GAPDH Expression Plasmids and Transfection of Retinal Endothelial Cells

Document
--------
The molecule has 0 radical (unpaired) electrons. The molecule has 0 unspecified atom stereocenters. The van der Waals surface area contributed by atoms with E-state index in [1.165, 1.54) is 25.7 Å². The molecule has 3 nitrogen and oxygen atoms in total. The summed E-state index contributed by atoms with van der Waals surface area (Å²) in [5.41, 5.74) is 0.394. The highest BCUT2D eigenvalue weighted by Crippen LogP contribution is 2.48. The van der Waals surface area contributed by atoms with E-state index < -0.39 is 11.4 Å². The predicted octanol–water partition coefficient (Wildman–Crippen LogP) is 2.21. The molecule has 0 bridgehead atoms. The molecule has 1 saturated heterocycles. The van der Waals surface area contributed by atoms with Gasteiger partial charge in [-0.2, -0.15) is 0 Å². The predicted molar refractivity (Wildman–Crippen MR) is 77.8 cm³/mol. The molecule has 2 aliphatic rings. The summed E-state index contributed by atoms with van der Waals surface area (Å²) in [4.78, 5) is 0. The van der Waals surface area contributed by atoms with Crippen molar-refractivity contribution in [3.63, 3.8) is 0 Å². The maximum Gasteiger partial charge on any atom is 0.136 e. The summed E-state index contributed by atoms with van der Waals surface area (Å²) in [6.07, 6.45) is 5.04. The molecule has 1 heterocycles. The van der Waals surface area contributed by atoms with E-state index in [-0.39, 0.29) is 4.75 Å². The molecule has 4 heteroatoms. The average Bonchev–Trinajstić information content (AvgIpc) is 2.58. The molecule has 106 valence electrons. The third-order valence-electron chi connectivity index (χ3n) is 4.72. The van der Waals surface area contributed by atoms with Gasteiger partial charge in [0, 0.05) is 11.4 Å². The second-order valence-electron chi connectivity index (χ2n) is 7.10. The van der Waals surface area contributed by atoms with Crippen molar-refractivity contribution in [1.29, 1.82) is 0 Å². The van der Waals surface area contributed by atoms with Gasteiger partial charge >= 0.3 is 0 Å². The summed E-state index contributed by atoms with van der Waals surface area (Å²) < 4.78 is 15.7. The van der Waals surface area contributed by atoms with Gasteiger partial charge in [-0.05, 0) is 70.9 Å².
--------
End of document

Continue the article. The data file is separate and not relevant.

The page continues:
Total RNA isolated from BRECs with reagent (TRIzol; Invitrogen, Carlsbad, CA) was converted to cDNA using a reverse transcription kit (High-Capacity cDNA Reverse Transcription; Applied Biosystems, Foster City, CA) and served as the template for amplification of bovine GAPDH. PCR primers, designed using Primer-BLAST with GenBank accession number NM_001034034 were as follows: forward, 5′-CAT CAA GCT TAG ACA AGA TGG TGA AGG TCG-3′, which included the Kozak translation initiation site and a HindIII restriction site; reverse, 5′-GCT CGA GCT CGT GCT CCT GCT GGG GCT GG-3′, which included a XhoI restriction site. Bovine GAPDH-specific sequences are in bold. GAPDH was amplified in a reaction mixture containing 2.5 μM each primer, 0.2 mM dNTP, 1× colorless buffer containing 1.5 mM MgCl2 and 2 U DNA polymerase (GoTaq; Promega, Madison, WI) using the following thermal cycling conditions: initial denaturation at 95°C for 3 minutes, 30 cycles of 95°C for 1 minute, 65°C for 1 minute, 72°C for 2 minutes; and a final extension of 72°C for 8 minutes. Agarose gel electrophoresis confirmed amplification of a single band of approximately 1040 bp. PCR products were purified (Wizard SV Gel and PCR Clean-Up System; Promega) before restriction enzyme digestion with XhoI and HindIII, and digested PCR products were ligated into pcDNA3.1 plasmid with T4 DNA ligase (Promega) before transformation (One Shot TOP10F' Chemically Competent E. coli; Invitrogen). Ampicillin-resistant bacterial colonies were screened by restriction digest with XhoI and HindIII for presence of the 1040-bp insert and were sequenced to confirm cloning of GAPDH. GAPDH containing plasmid was purified from cultures (PureYield Plasmid Midiprep system; Promega) and was quantified before transfection.